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When conjugating reciprocal verbs like baciarsi and abbracciarsi when the subject is a collective singular noun. Do you use a reflexive pronoun or leave it out?

Reciprocal verbs have a sense that you are doing something to each other and in English they are best translated as such. They kissed each other, they hugged each other, etc. In addition logically, they must also be plural.

What do you do with collective nouns like la famiglia or la coppia? When you conjugate these, they are singular and can't be translated the family hugged each other.

Would it be best to render the following example of the couple hugged each other as la coppia si è abbracciata (with a reflexive sense) or la coppia ha abbracciato?

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    "La coppia si è abbracciata" makes perfect sense to me; "la coppia ha abbracciato" implies that they hugged someone else or something … who/what did they hug? In these cases you use the reflexive verb as you would use for plural subjects. – user193 Apr 23 '14 at 19:29
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Si tratta di un riflessivo reciproco, in cui il soggetto è spesso plurale («Tizio e Caia si abbracciano/amano/salutano») ma può essere dato anche da un nome collettivo, come “coppia” nel caso della domanda. (Si chiama “reciproco” proprio per sottolineare che, tra varie persone, l'azione è compiuta da ognuno verso gli altri e non da ognuno verso sé stesso: si noti la differenza tra il riflessivo reciproco “i bambini si salutano” e il riflessivo diretto “i bambini si lavano”, dove si intende che ognuno lava sé stesso).

Per esemplificare il fatto che non c'è alcun problema a usare il riflessivo reciproco con un nome collettivo, ecco un verso di Dante: «Vieni a veder la gente quanto s'ama!» (Purg., VI, 115).


In English, now:
In Italian there are two main forms of reflexive verbs: riflessivi diretti (the ones in which each of one or more people acts on himself or herself: “i bambini si lavano”, meaning that a number of children wash themselves) and riflessivi reciproci (when each of a number of people acts on all the others: “i bambini si salutano”, meaning that each child greets the others). The two constructions are formally identically, and the difference is only in the meaning.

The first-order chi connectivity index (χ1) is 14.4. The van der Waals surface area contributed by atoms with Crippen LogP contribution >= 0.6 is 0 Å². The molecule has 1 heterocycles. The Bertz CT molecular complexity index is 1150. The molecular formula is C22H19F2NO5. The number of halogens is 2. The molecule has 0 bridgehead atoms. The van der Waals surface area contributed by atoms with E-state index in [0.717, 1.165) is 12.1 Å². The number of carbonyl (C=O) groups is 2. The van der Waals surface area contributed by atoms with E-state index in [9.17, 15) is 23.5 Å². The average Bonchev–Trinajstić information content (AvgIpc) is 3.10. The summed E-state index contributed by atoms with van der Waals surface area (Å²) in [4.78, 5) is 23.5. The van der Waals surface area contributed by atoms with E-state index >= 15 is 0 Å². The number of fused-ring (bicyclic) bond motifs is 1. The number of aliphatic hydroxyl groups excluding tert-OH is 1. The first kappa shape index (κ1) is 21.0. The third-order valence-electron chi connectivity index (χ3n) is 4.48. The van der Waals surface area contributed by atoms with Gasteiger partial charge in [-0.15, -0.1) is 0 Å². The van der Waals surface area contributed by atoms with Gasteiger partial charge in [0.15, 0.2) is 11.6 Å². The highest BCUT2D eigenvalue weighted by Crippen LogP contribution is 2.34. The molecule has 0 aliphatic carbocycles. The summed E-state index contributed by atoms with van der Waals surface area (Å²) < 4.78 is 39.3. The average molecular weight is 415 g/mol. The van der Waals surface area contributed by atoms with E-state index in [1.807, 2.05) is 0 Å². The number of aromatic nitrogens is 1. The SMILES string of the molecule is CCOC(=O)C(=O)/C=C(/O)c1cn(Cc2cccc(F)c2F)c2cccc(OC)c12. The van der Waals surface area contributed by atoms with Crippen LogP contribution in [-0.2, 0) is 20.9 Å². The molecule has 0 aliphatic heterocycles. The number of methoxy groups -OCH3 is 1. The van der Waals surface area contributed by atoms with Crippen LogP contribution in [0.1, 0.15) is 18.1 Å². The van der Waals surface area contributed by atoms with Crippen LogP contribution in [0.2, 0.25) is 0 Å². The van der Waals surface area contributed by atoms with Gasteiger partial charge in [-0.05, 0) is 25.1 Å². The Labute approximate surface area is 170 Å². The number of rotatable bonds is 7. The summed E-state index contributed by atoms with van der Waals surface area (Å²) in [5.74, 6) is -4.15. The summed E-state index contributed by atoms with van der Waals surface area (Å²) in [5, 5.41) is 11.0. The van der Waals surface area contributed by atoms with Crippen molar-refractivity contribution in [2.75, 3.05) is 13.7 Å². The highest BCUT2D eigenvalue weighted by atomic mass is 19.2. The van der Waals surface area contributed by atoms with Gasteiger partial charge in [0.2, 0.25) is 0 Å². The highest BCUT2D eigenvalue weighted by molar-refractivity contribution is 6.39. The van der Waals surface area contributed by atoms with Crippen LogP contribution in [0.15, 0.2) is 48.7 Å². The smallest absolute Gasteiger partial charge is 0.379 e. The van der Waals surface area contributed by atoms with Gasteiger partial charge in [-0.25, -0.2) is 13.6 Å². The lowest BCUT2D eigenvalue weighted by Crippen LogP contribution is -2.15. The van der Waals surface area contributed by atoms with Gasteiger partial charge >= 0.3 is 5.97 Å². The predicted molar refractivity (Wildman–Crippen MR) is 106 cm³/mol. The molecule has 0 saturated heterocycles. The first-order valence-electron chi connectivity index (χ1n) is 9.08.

Most of the times, the grammatical subject of a reciprocal reflexive verb is plural, but it may well be a singular, collective noun, such as coppia in the correct version of your sentence (la coppia si è abbracciata) or gente in Dante's line «Vieni a veder la gente quanto s'ama!» (Purg., VI, 115; which Dorothy L. Sayers translates as «Come, see how all thy people [...] love one another»).

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  • Please add a traslation into English, since the question is in English. – I.M. Apr 27 '14 at 19:41
  • You are right: done. – DaG Apr 27 '14 at 21:03
  • Probably: “a number of children wash themselves” would be more idiomatic. – egreg May 7 '15 at 22:28
  • Thanks, @egreg, but are you sure? I wanted to stress that (in that case), out of several children, each one washes himself. Should I rephrase it like I have done here, perhaps? – DaG May 8 '15 at 0:30
  • @DaG If a number of children wash themselves there's no ambiguity: it would be a number of children wash each other otherwise. – egreg May 8 '15 at 9:24
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In Italian language we conjugate these verbs with reflexive ones. "The two girls hugged together" is translated with "le due ragazze si sono abbracciate" and not with "le due ragazze hanno abbriacciato" because the last one implies that the two girls hugged someone else! "the family hugged each other" --> "la famiglia si è abbracciata".

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Like all collective nouns, "la coppia" represents a single object, so singular verbs have to be used. eg. "la coppia cammina sulla spiaggia" rather than "la coppia camminano sulla spiaggia")

The verb itself doesn't change, if it's reflexive will stay reflexive. So you say "La coppia si e' abbracciata" (= the couple hugged itself).

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  • This is not what the op is asking though. – user1301428 Apr 28 '14 at 7:04

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